Have been using Comcast's SMC for a long time with no issues. Recently upgraded speed to 150 and was told the SMC wouldn't support it so they brought out a Cisco. The Cisco's Static Routing did not work and had extremely high latencies just pinging from my main intranet router to the local Cisco's local interface. Ping times as high as 25ms where it typically should be between 0 and 1.
So I had them come out and replace the Cisco with a Netgear CG3000DCR. Ping times now back to what is normally expected, however, this modem's static routes do not behave properly either. I have the Comcast/Netgear's local pointing interface set at 172.31.3.1/30 with my router's internet facing interface at 172.31.3.2/30. Netgear's DHCP is disabled. I've added the static routes in the Netgear pointing the entire class A subnet 10.0.0.0/8 to 172.31.3.2. The 10.x.x.x subnets are to be handled on my side of the equation. However, it seems that the Netgear is completely ignoring these static routing table entries and any communications (ping from 10.x.x.x equipment to 172.31.3.1, ping from Netgear's diagnostic screen ping utility to one of my local machines) fails. The comcast seems to only respond to our true static IP or the 172.31.3.2.
I spoke with a tier 2 technician who is telling me that Comcast doesn't support the static routing, despite it being a configuration screen in the modem and a required part of normal network connectivity. This is also exactly how everything was configured with the previous SMC modem and was functioning perfectly.
Can somebody please respond regarding this supposed policy change at Comcast, regarding their disabling and/or not supporting a standard networking protocol like static routing? Also, how you reconcile this lack of support with Title II.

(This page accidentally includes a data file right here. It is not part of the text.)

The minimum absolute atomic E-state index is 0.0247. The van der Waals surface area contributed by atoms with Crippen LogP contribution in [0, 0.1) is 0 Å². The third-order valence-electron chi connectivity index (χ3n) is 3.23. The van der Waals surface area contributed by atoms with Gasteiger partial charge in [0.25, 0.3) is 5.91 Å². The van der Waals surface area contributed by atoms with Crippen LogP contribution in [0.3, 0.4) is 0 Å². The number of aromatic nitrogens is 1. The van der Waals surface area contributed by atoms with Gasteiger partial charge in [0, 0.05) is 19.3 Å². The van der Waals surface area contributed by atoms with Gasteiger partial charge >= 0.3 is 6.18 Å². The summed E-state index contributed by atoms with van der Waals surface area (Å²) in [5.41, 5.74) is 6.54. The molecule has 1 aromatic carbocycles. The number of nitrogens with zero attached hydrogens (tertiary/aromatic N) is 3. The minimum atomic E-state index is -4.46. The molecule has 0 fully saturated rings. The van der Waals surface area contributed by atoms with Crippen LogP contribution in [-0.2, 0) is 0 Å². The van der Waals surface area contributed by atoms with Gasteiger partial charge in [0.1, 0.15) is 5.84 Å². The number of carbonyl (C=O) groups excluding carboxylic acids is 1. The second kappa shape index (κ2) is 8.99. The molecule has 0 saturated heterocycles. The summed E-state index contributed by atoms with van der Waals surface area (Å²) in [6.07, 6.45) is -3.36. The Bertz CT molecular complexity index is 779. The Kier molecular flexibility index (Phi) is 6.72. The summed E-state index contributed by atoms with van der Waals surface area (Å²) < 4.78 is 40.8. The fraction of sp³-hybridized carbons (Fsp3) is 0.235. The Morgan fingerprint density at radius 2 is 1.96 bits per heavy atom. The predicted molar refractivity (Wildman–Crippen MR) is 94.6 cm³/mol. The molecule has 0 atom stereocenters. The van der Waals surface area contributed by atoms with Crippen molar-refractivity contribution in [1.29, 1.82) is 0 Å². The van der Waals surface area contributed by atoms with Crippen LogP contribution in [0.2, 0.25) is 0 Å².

Please read RFC 1918 "Address Allocation for Private Internets". Nets 10/8, 172.16/12, and 192.168/16 cannot be routed by Comcast (or any provider). You have to have a NAT (network address translator) to connect to the rest of the Internet. See RFC 1631 "The IP Network Address Translator (NAT)".
You should be setting up a NAT on your cable modem, not static routes. Your cable modem is correctly ignoring static routes to addresses that have no significance in the global routing space. The NAT will take requests to the outside world and translates the 10/8 address and port to the NAT's public side address and a randomly selected port and saves that mapping so it can do the reverse mapping. The other side (a web server or whatever) responds to your NAT's address and port and the NAT translates back to the 10/8 address and port and send packets back to the device with the 10/8 address.
Thanks for the response.
Actually, I have my own router on my side of the Comcast which handles all of my networks static ip assignments, routing and/or NAT'ing. I don't want the Comcast to do anything except look at my single solitary router as the boss of my network. I see all kinds of traffic coming in from Comcast on 10.x.x.x addresses and if I ping any of my 10.x.x.x addresses from the modem's utility page, they cannot be reached.